One of my Dad’s treasures was unique ‘Chatterbox’ book
by Ken Weyand
As an impoverished orphan in 1900, my dad had few possessions. Luckily, his older sisters supplied him with a few books and other items that helped him survive his childhood.
One of the books that found its way to my attic was ‘Chatterbox,’ a hardback of more than 400 pages. Published annually in the U.S. by Dana Estes and Charles E. Lauriat in Boston, and edited by J. Erskine Clarke, my book was released in 1893, the year of my dad’s birth. Florence, oldest of the eight orphans, gifted it to my dad and Grace, another sister.
My book is well-worn, its hard cover barely connected to crumbling spine by a few threads. Several pages are torn, with two or three missing. Still, it’s a fascinating look at children’s literature of that era.
Etsy, an online retailer, states that ‘Chatterbox’ began as a weekly publication for children in the U.K. by Clarke, a British clergyman who had published the first parish newspaper. Featuring children’s stories, it was also printed in book form, in both U.K. and U.S. editions, the first published in 1866. According to Wikipedia, Clarke established churches, schools and hospitals in the U.K. and was made honorary chaplain to Queen Victoria and later to King Edward VII.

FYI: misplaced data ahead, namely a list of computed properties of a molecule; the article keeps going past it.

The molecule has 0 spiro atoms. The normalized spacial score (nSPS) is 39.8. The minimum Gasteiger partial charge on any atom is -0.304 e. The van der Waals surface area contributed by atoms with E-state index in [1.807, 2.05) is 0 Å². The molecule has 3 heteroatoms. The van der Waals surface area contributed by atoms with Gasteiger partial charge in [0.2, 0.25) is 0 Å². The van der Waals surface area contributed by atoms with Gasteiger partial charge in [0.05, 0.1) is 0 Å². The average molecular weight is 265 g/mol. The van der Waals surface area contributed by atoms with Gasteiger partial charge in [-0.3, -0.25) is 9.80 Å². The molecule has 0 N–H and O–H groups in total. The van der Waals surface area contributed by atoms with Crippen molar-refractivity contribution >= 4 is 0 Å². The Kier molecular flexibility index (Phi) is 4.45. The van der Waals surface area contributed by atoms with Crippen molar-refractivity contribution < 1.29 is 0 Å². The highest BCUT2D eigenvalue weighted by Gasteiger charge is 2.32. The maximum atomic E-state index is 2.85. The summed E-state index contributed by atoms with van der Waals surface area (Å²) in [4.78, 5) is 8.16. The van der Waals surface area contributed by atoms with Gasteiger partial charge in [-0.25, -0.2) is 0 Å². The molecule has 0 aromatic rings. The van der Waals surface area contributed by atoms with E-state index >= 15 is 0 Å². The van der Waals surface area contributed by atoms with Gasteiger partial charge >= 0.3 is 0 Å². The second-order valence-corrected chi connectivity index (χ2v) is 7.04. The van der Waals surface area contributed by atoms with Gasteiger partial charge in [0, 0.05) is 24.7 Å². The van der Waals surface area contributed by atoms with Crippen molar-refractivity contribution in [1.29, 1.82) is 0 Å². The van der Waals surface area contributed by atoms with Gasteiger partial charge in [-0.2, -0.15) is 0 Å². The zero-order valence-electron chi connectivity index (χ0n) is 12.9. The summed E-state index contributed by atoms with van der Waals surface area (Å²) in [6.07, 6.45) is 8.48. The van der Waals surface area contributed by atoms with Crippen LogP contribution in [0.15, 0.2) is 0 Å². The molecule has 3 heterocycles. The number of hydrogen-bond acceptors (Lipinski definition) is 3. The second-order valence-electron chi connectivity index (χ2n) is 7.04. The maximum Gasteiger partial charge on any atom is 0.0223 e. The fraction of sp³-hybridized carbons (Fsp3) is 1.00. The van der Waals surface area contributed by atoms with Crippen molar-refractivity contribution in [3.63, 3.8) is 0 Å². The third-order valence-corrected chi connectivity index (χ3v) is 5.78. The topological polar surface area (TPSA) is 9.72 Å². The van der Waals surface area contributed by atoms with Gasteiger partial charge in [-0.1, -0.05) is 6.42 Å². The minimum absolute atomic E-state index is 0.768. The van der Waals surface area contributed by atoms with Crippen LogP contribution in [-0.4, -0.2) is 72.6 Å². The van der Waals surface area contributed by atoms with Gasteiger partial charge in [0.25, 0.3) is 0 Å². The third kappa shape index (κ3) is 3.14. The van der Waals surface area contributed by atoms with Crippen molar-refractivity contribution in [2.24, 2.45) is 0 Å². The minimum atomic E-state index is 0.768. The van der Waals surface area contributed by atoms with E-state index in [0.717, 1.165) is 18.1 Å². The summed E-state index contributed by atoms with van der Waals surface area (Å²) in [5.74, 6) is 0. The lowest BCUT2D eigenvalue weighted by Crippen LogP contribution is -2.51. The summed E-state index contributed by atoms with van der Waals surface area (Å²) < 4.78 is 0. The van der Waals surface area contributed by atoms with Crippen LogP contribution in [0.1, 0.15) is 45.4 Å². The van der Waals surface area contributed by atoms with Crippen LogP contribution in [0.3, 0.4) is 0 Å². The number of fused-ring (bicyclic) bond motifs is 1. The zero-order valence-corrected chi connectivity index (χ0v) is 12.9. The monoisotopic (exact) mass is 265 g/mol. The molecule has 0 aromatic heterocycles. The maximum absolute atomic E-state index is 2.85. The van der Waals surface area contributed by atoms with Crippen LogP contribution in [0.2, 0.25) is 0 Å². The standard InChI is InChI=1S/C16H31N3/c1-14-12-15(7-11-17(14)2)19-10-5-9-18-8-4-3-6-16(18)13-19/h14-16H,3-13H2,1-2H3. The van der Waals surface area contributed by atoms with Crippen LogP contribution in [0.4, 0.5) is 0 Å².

“Scrimmage” made present-day backyard football look tame.
‘Chatterbox’ was a popular book for children on two continents. (Ken Weyand collection)
Two versions of the book were offered: one with ads and one without. My book has ads, but only on the inside covers and back cover. One of the ads promotes “Crosby’s Vitalized Phosphites, a brain food … invaluable to the nursing mother, weakly women, pale undeveloped girls, and the aged.”
Typical of books of its day originating in Europe, ‘Chatterbox’ depicts black people as savages, describing them in terms that are considered racist by today’s standards. A long article, “Amongst the Caffres,” begins on page 3 and continues throughout most of the book. It refers to what most white settlers in South Africa called blacks in the late 1800s.